The Suicide of Britain

Politics and Insights


Article from The New York Times, by Ross Douthat

FOR much of European history, empire was the normal political arrangement: Large, polyglot, multiethnic and eventually multireligious, with a monarch on top and a jostling confederation underneath.

Then came modernity, democracy and nationalism, and the “nations” of Europe – half-real, half-invented – demanded self-determination and self-rule.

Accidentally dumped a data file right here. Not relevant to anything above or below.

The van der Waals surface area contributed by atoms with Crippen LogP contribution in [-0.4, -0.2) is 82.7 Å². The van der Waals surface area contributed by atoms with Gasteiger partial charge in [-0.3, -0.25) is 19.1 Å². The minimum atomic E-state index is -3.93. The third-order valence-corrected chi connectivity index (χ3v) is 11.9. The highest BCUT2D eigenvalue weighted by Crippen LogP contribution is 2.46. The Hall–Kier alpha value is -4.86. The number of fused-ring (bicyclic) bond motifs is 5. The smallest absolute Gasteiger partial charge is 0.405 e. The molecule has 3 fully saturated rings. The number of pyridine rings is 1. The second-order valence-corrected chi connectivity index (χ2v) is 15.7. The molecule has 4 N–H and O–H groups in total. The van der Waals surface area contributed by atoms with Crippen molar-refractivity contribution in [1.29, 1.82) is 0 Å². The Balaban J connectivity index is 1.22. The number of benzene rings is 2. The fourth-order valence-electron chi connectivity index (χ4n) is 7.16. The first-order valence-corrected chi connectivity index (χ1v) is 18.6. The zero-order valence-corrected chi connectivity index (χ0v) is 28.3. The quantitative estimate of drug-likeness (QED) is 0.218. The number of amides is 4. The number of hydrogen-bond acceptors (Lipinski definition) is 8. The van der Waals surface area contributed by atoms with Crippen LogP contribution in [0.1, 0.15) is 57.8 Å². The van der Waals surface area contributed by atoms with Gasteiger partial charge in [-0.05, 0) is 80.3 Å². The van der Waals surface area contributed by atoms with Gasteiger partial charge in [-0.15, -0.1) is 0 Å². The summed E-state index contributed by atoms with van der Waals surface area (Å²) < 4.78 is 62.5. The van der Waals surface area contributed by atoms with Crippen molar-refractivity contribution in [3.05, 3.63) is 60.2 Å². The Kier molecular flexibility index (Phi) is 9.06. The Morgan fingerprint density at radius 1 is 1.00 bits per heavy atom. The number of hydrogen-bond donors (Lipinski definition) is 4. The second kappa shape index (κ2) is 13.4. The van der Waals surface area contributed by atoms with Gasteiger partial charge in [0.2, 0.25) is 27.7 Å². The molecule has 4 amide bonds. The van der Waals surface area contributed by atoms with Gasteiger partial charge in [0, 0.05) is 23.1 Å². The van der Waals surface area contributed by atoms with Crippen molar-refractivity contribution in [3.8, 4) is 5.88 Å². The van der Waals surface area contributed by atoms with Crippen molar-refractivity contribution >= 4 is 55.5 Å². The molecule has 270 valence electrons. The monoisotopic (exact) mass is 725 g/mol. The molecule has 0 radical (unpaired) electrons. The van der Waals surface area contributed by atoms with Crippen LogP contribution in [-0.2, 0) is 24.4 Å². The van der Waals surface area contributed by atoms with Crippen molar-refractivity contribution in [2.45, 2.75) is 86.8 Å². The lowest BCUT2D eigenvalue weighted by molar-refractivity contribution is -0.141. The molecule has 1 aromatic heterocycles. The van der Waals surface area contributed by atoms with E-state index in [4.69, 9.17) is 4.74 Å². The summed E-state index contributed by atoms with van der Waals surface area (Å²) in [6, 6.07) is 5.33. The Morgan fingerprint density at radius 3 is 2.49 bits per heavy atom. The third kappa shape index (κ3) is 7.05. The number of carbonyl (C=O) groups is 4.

Between 1914 and 1945 (with a final act in the Balkans in the 1990s), this led to world-historical disaster, mass exterminations, ruthless wars for mastery. But out of those conflicts came a new kind of hybrid order. The nations would have self-rule, within borders redrawn by war and ethnic cleansing. But they would be supervised by a kind of postmodern empire, an imperial bureaucracy without the emperor – the European Union.

The outlier, as always, was Great Britain. Like its rivals, the United Kingdom lost its overseas colonies, but it kept much of…

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